With Urias, I expect the Dodgers to make decisions based on what is best for his longterm development more than the needs of the big-league team. A big focus will be building up his innings without going overboard. I would be very surprised if he tops 120 innings this year, which probably means the occasional skipped start and shortened outing.

That innings limit could benefit Urias in terms of promotions, though, because the back of a major-league bullpen is a very nice place to put a guy on an innings limit. I could see Urias coming up right around the time he turns 20 on August 12 and spending the rest of the season in the bullpen. If they can get him to 120 innings this season, that opens him up to hopefully be ready for 150 as a 20-year-old starter in Los Angeles in 2017.

Jeff Snider Baseball Essential

Urias really just needs to build up innings. I know fans are anxious to see him in the big leagues but he's not ready for a Major League workload yet. If he can throw about 120 innings this season, it would set him up to join the rotation in 2017. It's possible he comes up for a cup of coffee, but I wouldn't bank on an extended stay with the Dodgers this year.

Jared Massey Dodger Blue
Scott Andes LA Dodger Report

I think we can probably expect to see him in the Dodger's rotation at some point during the 2016 season. The Dodgers have a slew of annoying injuries which may accelerate his promotion. Urias will start the year in the minors again, but is available to be called up if the Dodgers need him. We might not see him until September when the rosters expand because I think the brain trust feels he is not quite ready for big league action. More seasoning in the minors might help his development. They probably feel this way more so after he struggled a little bit when first promoted to triple-A. However when he is ready to be called up, you can expect him to be at least a solid mid-tier type arm. He has a bright future ahead.

#5. The Dodgers have one of the best farms systems in all of baseball, after Urias, Seager, and DeLeon who becomes their #1 prospect?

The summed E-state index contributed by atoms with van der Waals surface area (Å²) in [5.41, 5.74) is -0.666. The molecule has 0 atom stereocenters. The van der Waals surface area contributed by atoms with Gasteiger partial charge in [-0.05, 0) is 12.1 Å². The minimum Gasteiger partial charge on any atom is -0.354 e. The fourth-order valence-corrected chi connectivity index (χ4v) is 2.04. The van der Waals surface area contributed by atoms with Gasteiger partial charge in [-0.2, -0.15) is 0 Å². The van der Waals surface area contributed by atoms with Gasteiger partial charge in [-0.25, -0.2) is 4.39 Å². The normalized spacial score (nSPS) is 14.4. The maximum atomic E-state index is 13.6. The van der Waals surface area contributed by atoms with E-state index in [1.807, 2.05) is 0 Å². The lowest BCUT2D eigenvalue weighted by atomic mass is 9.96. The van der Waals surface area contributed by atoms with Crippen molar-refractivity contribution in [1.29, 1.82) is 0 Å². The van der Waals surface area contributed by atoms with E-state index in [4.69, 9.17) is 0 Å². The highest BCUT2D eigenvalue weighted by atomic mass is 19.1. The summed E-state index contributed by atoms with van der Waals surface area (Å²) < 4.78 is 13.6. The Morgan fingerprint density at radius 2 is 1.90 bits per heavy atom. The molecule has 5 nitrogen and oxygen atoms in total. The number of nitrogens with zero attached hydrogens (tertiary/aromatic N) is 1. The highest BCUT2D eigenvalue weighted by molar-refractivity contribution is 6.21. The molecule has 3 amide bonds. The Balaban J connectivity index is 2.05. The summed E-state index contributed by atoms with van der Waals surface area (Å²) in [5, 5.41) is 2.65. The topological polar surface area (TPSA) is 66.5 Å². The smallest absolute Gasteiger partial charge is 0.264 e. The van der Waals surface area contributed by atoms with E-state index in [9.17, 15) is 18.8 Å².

Grant Holmes. He got lost in the shuffle a bit in 2015 but he's already got the plus fastball and breaking ball, as well as a reliable changeup. If the command improves, he could establish himself as one of the premier pitching prospects in baseball.

Jared Massey Dodger Blue
Scott Andes LA Dodger Report

That's a tough question. The Dodgers have a ton of talented prospects in a rich farm system that was ranked as the best in baseball. It could be flame thrower Yadier Alvarez. Or it could be first baseman Cody Bellinger. It could be Alex Verdugo, or Grant Holmes. Or it could be Jharel Cotton? The list goes on and on. The Dodgers farm system is stacked.

Grant Holmes is listed by most people as the Dodgers’ best prospect beyond those three, and I think he’s probably the best answer. Holmes throws hard and has a good curveball and a developing changeup, and he has the stuff to be a very good starting pitcher. He is only about five months older than Urias, and while he is not quite as far along in his development, he should be ready to contribute to the big-league team by 2018.

Jeff Snider Baseball Essential
Alex Campos Dodgers Way

The Dodgers’ farm system is so deep, there are a handful of players I could see as
a top prospect once Seager, Urias and JDL graduate to the majors. I already talked
about Buehler, but Grant Holmes could be another name rising up the prospect lists.
He’s already in most top-100 lists and has posted some solid numbers in the minors.
MLB already has him as the Dodgers’ fourth-best prospect, so it makes sense that
once the top-three graduate, he’d take over.
Another guy I’m really high on is Alex Verdugo. The combination of age (19), success
at the lower minor league levels and seemingly untapped potential is very intriguing
to me. Many teams saw him as a pitcher in the draft, but the Dodgers drafted him as
an outfielder and he could be the next farm system outfielder to make an impact for
the Dodgers. He doesn’t walk much, but he’s only struck out 65 times in 512 minor
league plate appearances headed into the season and looked really solid in his
limited time in the Spring. His pitching background should translate to a great
outfield arm, and if he keeps progressing I could see him being a top guy sooner
rather than later.

Bellinger, for sure. Even though incumbent first baseman Adrian Gonzalez shows no signs of slowing down at age 33 and has a contract through the 2018 season, Bellinger will be there to take over whenever A-Gon starts to decline. Bellinger turns 21 this season and has proven himself as a solid minor league hitter (30 HR, 103 RBI last season) with big league defensive chops. Surely, the Dodgers would love to see him work on plate discipline, as he struck out 150 times in 128 games in 2015, but they have to be pleased with his progress so far this spring. Bellinger has only whiffed five times (as opposed to nine walks) in 35 plate appearances this spring, and is hitting a robust .423 with a .571 on-base percentage. You can take spring stats with a grain of salt, but the big lefty looks like he has "top prospect" listed all over him - and for many teams, he might already be that guy.

Jeremy Dorn Today's Knuckleball

We appreciate everyone taking the time to share their thoughts, opinions and commentary on the 2016 Los Angeles Top Prospects in our Round-Up Chat.  Based on everyone's feedback we put together a Julio Urias Scouting Report.